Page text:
What Stories Tell Us

Rebecca Van Maren, Emerson National Hunger Fellow
July 18, 2011

“We dream in narrative, day-dream in narrative, remember, anticipate, hope, despair, believe, doubt, plan, revise, criticize, construct, gossip, learn, hate, and love by narrative.” Barbara Hardy

Earlier this spring I wrote a blog on Empowering Other to Share Their Stories. Well, I’m back to take a second look at the important role stories can have in advocacy.

Narratives and stories play such a key role, not only in how we learn information, but also in how we learn to relate to others. Personally, stories and books were always accessible growing up, whether that was when I was three and my older sister told me bedtime stories, six when I was learning to read on my own, or later when my mom told my siblings and me stories about how her life was so different and adventurous living on a Homestead in rural Wyoming decades ago. The stories were made even more exciting when we were able to visit mom’s old barn and house that once had so much life, and are now left there to crumble with age.

When telling stories, it’s not the facts that we learn that make us believe; it’s finding the connection between their values and experiences to our own that make stories and narratives that much more powerful. We know that through the numerous studies and research that have been done on Head Start and other Early Learning environments that Head Start Parents are more emotionally supportive, read to their children daily, and are less likely to engage in negative parenting behaviors. But to hear Melissa’s story about Head Start empowered her to be the parent that she wants to be gives us context and something tangible to appreciate the research that much more.  Or, maybe we knew that Head Start and Early Head Start programs studies showed favorable impacts with fathering and father-child interaction and that in June 1995 the Fatherhood Initiative was launched to strengthen the role of fathers in families; but it is through watching Merrill share the importance of this program or watching Jessie share his story of how he’s become a more engaged father for his daughter that we are able to see what these programs mean for these fathers and their children.

Sometimes I need a reminder of why it is that I do what I do. There have been many occasions when I have questioned my role and the problems of the world seem too large. But then, something happens — I meet someone, or hear about how the program or policy I’ve been working on has influenced someone else’s life — and it gives me the boost I need to keep going. This happened for me when I had the opportunity to meet Almeta Keys, the current Executive Director of the Edward C. Mazique Parent Child Center here in Washington, D.C.  Almeta is a former Head Start parent, and spoke at a press conference on the importance of Head Start this past spring.  I was so grateful for her story, and that she was willing to share it with our volunteers at RESULTS International Conference last month. Her passion, dedication, and experience with Head Start in so many capacities really spoke to the impact Head Start can have not only for children, but parents. At the same time, I had the opportunity to speak with a current Head Start Parent, Shavon Whitehead; she also spoke at a press conference and again at our International Conference. Listening to Shavon share her story and experience having two alumni of and one child currently enrolled in Head Start — and hearing how well the children — were doing was truly a pleasure. With the support of Head Start and its speech and occupational therapy services, Shavon’s daughter was able to get back on track with her development.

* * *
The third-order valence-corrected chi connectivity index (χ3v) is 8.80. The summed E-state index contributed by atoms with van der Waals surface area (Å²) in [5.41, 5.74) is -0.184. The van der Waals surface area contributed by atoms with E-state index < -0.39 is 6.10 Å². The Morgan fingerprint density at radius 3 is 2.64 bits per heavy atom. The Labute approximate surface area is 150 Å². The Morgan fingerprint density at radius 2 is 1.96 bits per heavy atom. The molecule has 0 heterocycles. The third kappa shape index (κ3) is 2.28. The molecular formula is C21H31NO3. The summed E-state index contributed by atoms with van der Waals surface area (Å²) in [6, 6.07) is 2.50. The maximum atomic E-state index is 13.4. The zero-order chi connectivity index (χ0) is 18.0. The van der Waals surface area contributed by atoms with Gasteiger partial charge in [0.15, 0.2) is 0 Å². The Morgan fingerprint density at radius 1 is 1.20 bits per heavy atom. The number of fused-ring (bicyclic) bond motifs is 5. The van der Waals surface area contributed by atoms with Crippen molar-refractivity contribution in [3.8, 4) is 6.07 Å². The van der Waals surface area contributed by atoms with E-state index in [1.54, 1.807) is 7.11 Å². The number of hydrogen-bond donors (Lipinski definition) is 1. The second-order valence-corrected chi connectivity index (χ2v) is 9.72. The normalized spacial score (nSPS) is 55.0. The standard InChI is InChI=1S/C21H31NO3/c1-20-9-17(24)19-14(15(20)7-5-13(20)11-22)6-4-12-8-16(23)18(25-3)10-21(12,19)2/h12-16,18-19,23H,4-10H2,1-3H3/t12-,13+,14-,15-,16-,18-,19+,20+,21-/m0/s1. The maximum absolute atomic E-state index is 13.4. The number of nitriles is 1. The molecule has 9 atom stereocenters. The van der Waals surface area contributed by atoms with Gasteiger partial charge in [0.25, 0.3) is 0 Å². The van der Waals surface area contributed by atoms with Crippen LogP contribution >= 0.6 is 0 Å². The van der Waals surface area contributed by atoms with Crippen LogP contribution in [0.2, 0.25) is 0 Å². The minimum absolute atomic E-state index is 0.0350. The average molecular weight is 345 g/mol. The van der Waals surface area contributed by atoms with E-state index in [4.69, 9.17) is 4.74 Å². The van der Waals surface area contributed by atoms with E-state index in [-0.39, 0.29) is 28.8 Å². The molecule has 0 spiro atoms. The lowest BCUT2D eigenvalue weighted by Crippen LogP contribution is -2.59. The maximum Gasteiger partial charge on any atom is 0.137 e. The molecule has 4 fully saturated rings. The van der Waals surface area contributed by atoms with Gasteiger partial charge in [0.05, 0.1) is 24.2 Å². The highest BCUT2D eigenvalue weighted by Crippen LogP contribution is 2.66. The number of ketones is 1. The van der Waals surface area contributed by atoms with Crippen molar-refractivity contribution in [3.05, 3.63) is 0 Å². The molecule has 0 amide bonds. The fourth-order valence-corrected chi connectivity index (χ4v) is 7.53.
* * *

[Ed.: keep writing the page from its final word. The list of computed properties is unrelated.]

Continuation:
During the month of May when so many of you went on Head Start site visits, you were able to see firsthand how Head Start and Child Care programs were working in your community. This experience helped you to deepen your understanding of the program, and, in the case of Lydia’s Letter to the Editor, it helped convey your advocacy message in a much more meaningful way.

As my time here with RESULTS as an Emerson Hunger Fellow draws to a close, it’s great to look back over the past few months and think about how many stories I’ve been able to hear and share. Parent’s firsthand stories have been a key part of what I have focused on here at RESULTS, and I know some of these stories will stay with me for a long time. It’s been a pleasure to be able to work with not only the RESULTS volunteers, but also the Head Start Parents and providers who are able to share how Head Start has impacted their lives. I know that ensuring members of Congress understand the implications of their actions and that of the policies they enact are very critical. However, sometimes it’s hard to think outside of your day-to-day world about the reality that others may be facing. Though I hope that we understand that families in Head Start are similar to our own, these families face many more obstacles in their lives. I hope that one day our country will see the value in providing equality for all members of our society and making sure everyone’s needs in our communities are being met.

While pure numbers, facts, and statistics may not win over everyone, a story through which someone can find a connection to his or her values and experiences can make a difference. It’s time to make sure that we change the narrative through the work that we do, empower those around us to share their stories and to become engaged citizens by educating  members of Congress on how programs like Head Start are vital.